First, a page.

August 6, 2013 weblog
Comcast rumored to be considering adding to Copyright Alert System
The CAS is an initiative spearheaded by the Center for Copyright Information (CCI)—a group that came together to help fight pirating of video content such as movies and television shows. After members agreed to terms, the CAS was implemented last February and is continuing to run. Also known as the "six strike" rule, the system tracks user download history and matches it with IP address provided by content makers. When a user is suspected of downloading a file illegally, they are sent an email or other type of message. After six such messages (strikes) the ISP begins to limit bandwidth for the user as punishment. Thus far the system has been met with a lot of criticism, primarily from users who report being mistakenly targeted. In this new initiative, Comcast, the largest cable company in the U.S. appears to be researching ideas to help alleviate the problem of pirating by providing its customers with a legal alternative.
Thus far it appears that Comcast is working outside the boundaries set by the CCI, though the source at Variety suggests that the company is working with other cable providers. The idea is simple: If a user goes to a site like BitTorrent and attempts to download a file that is known to have copyright protection, a pop-up will be displayed suggesting alternative sites for downloading the file legally. Though simple in concept, implementing such a strategy might prove difficult. Which sites would be displayed in the pop-up, for example, or who would create and maintain the database of IP addresses, file names and the software needed for such a real time system? Currently, messages sent to users can take days or even weeks to be generated and sent. A real-time system that displays a pop-up screen would be a major upgrade.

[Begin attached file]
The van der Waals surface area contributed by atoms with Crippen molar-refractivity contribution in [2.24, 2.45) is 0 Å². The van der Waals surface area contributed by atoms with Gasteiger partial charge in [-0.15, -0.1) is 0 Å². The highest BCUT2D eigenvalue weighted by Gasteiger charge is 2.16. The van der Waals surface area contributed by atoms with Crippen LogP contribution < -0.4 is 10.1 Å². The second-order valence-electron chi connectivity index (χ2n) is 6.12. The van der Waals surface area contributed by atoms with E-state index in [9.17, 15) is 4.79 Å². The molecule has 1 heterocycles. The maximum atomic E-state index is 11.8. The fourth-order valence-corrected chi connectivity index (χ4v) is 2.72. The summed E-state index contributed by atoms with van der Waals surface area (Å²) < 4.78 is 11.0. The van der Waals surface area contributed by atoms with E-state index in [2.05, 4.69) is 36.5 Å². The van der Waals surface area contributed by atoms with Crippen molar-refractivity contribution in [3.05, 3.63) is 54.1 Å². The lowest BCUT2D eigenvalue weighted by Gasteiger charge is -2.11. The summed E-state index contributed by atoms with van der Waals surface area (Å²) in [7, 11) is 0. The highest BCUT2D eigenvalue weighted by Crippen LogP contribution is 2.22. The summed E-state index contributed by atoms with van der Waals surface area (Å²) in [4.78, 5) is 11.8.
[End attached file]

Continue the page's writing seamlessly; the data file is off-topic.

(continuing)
To date, Comcast has neither confirmed nor denied that it is looking into implementing such a system, or any other addendum to the CAS.
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